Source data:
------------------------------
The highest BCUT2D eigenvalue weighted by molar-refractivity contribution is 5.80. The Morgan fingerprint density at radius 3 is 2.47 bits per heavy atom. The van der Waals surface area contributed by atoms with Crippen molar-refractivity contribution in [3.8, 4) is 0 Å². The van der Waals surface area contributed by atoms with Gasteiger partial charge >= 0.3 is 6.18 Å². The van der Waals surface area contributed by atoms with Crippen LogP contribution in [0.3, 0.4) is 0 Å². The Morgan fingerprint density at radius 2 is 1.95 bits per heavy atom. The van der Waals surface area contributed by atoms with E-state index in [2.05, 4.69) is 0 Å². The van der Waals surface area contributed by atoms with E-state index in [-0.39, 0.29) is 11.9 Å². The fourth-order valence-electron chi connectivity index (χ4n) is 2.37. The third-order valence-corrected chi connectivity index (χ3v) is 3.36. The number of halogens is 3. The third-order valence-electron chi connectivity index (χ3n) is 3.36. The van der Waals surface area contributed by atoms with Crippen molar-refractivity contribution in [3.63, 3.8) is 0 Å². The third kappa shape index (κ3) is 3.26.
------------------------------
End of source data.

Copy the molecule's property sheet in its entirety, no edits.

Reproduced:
The highest BCUT2D eigenvalue weighted by molar-refractivity contribution is 5.80. The Morgan fingerprint density at radius 3 is 2.47 bits per heavy atom. The van der Waals surface area contributed by atoms with Crippen molar-refractivity contribution in [3.8, 4) is 0 Å². The van der Waals surface area contributed by atoms with Gasteiger partial charge >= 0.3 is 6.18 Å². The van der Waals surface area contributed by atoms with Crippen LogP contribution in [0.3, 0.4) is 0 Å². The Morgan fingerprint density at radius 2 is 1.95 bits per heavy atom. The van der Waals surface area contributed by atoms with E-state index in [2.05, 4.69) is 0 Å². The van der Waals surface area contributed by atoms with E-state index in [-0.39, 0.29) is 11.9 Å². The fourth-order valence-electron chi connectivity index (χ4n) is 2.37. The third-order valence-corrected chi connectivity index (χ3v) is 3.36. The number of halogens is 3. The third-order valence-electron chi connectivity index (χ3n) is 3.36. The van der Waals surface area contributed by atoms with Crippen molar-refractivity contribution in [3.63, 3.8) is 0 Å². The third kappa shape index (κ3) is 3.26.